If your Instagram feeds have been dominated by college students galivanting through Europe, stories featuring foreign cuisines, and TikToks rating trendy cocktails, you might have delved into the controversial world of study abroad.
While study abroad is an ever-growing phenomenon for college students, many question the validity of its practice—does it actually help students to gain independence and learn about other cultures or is it just a 4-month excuse to party?
These discussions arose in the media recently when a New York University student came forward to proclaim the woes of her time spent studying in Florence. In an op-ed with Insider, Stacia Datskovska dug into the problems she found in her time away from the United States and lamented about the attitudes of Italians she encountered.
“I'm not quite sure whom I resented more during my stay in Italy: my American classmates or the locals,” she wrote. “The latter is often described as soulful, charming, and overflowing with hospitality, but I could provide concrete examples of them being hostile, inconsiderate, and preposterous.”
Throughout the piece, which was met with much fall out from study abroad students and administrators alike, Datskovska spoke about her classmates’ lack of “values” as they traveled to party destinations like Ibiza and Amsterdam.
“I watched as my study abroad classmates acted as if they could escape real-life obligations forever,” Datskovska wrote. “I wanted to confront my obligations head on.”
While many students travel on the weekends while studying abroad, the idea that these actions are consistent with a student’s lack of success or inability to have a career is not accurate.
According to statistics compiled by the University of California, Merced, “97% of study abroad students found employment within 12 months of graduation, whereas only 49% of college graduates found employment in the same period.”
Additionally, “84% of study abroad alumni felt their study abroad helped them build valuable skills” when searching for a job and in terms of an academic career, “90% of study abroad alumni…got into their 1st or 2nd choice grad school.”
These numbers suggest that study abroad positively influences a student’s ability to succeed in the job market and beyond, and administrators of these abroad programs agree.
“This [experience] specifically is one that opens your mind and exposes you to different people, different cultures and habits,” said Simona diGiustino, Internship and Academic Coordinator for IES Abroad Rome, a study abroad program for students from all over the world. “It changes your life.”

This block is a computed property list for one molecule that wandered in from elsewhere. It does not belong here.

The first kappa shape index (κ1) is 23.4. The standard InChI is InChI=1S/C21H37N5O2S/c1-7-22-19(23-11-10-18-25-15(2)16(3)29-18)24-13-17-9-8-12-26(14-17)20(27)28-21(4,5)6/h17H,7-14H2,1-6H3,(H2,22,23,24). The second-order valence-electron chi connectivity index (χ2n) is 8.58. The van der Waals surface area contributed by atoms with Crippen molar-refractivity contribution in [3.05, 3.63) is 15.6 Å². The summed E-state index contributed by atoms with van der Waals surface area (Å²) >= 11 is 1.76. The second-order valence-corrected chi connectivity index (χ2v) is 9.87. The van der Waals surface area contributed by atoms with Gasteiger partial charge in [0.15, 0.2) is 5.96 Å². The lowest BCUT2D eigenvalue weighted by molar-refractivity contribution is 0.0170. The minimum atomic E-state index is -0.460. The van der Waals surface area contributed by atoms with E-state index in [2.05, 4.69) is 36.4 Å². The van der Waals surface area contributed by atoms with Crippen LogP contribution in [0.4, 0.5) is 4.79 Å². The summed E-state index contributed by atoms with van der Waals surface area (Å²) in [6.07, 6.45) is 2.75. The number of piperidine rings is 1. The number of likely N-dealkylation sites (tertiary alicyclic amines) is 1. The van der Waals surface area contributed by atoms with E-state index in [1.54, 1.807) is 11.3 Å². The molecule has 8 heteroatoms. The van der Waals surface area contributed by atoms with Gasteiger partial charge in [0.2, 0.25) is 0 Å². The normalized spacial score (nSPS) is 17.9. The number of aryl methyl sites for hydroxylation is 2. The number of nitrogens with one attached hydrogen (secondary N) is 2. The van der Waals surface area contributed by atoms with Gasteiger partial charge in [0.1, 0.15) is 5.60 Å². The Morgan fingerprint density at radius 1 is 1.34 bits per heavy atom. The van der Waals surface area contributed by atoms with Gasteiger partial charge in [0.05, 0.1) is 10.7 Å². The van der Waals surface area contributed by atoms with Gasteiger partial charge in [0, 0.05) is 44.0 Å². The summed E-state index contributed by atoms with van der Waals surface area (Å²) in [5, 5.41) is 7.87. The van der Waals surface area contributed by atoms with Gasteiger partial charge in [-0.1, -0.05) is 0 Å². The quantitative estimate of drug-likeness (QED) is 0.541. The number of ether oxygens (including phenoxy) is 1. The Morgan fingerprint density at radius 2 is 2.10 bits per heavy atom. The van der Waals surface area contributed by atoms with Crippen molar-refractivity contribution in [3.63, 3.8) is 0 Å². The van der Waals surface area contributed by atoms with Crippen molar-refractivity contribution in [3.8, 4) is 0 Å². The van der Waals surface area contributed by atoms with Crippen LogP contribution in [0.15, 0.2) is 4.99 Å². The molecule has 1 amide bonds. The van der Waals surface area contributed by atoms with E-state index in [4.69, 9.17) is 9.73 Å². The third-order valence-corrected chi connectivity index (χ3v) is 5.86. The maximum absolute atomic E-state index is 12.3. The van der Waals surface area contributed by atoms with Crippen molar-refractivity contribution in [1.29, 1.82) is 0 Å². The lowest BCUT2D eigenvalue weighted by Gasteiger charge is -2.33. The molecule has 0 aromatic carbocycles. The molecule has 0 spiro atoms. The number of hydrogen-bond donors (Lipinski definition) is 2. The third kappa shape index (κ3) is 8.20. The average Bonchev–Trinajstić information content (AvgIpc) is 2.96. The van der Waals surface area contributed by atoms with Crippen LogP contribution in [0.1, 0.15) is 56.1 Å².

“Study abroad changes your life forever in ways that you would not even imagine when you first get off the airplane,” Naike Valeriano, Customized and Extracurricular Activities Coordinator at IES Abroad Rome said.
Upon the publishing of Datskovska’s article, many students spoke out about the positives of the experience and how grateful they were to have the opportunity to go abroad.
“I think we are so privileged to be doing this,” Tatyana Masters said, a student with IES Abroad’s Rome program. “Getting to travel, meet new people, and discover the world beyond borders is something that has completely altered my perception of the world. I’ve gained independence, structure, and certainty about my future that I never had before.”
While these claims might be biased, the data is not. Students clearly value the experience, as 4.8 million students are currently studying outside of their home country. Additionally, 80% of study abroad students reported that their time abroad allowed them to better adapt to diverse work environments.
Overall, every experience differs in one’s time away from home. Being thousands of miles away from everyone and everything you know is a daunting task that requires a student to grow up quickly and make impactful decisions. This challenge can be met with excitement or a longing for the norm. While both are valid, taking that leap proves to be a worthwhile cause in the long run.
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My name is Tatyana Masters and I'm from Washington D.C. I can often be found with a book to read and camera on hand, looking for a new adventure or stranger to meet. I go to school in New York City, so in my free time, I like to ride the subway to different areas of the city and interview interesting people I meet for stories!